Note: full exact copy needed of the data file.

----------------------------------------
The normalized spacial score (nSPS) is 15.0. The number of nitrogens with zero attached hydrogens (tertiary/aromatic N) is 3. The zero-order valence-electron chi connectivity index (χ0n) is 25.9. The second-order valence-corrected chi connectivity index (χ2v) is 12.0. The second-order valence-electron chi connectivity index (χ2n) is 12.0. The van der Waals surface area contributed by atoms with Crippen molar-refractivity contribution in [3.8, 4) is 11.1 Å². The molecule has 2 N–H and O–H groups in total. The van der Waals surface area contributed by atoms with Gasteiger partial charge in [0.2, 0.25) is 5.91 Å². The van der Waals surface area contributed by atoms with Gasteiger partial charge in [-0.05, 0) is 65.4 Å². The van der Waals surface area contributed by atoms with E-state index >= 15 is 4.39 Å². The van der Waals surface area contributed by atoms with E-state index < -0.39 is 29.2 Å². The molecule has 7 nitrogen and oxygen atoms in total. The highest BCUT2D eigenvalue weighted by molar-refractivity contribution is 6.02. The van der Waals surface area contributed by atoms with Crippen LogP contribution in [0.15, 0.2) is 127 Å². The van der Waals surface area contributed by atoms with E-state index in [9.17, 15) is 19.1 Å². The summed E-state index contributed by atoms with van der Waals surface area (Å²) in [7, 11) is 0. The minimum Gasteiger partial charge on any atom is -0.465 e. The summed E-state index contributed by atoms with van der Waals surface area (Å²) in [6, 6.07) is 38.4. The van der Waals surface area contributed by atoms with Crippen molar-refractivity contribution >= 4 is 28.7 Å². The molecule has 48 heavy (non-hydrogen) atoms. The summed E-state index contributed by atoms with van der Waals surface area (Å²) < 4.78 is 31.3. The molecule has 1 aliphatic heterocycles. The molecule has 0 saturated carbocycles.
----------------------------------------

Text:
The normalized spacial score (nSPS) is 15.0. The number of nitrogens with zero attached hydrogens (tertiary/aromatic N) is 3. The zero-order valence-electron chi connectivity index (χ0n) is 25.9. The second-order valence-corrected chi connectivity index (χ2v) is 12.0. The second-order valence-electron chi connectivity index (χ2n) is 12.0. The van der Waals surface area contributed by atoms with Crippen molar-refractivity contribution in [3.8, 4) is 11.1 Å². The molecule has 2 N–H and O–H groups in total. The van der Waals surface area contributed by atoms with Gasteiger partial charge in [0.2, 0.25) is 5.91 Å². The van der Waals surface area contributed by atoms with Gasteiger partial charge in [-0.05, 0) is 65.4 Å². The van der Waals surface area contributed by atoms with E-state index >= 15 is 4.39 Å². The van der Waals surface area contributed by atoms with E-state index < -0.39 is 29.2 Å². The molecule has 7 nitrogen and oxygen atoms in total. The highest BCUT2D eigenvalue weighted by molar-refractivity contribution is 6.02. The van der Waals surface area contributed by atoms with Crippen LogP contribution in [0.15, 0.2) is 127 Å². The van der Waals surface area contributed by atoms with E-state index in [9.17, 15) is 19.1 Å². The summed E-state index contributed by atoms with van der Waals surface area (Å²) in [7, 11) is 0. The minimum Gasteiger partial charge on any atom is -0.465 e. The summed E-state index contributed by atoms with van der Waals surface area (Å²) in [6, 6.07) is 38.4. The van der Waals surface area contributed by atoms with Crippen molar-refractivity contribution >= 4 is 28.7 Å². The molecule has 48 heavy (non-hydrogen) atoms. The summed E-state index contributed by atoms with van der Waals surface area (Å²) < 4.78 is 31.3. The molecule has 1 aliphatic heterocycles. The molecule has 0 saturated carbocycles.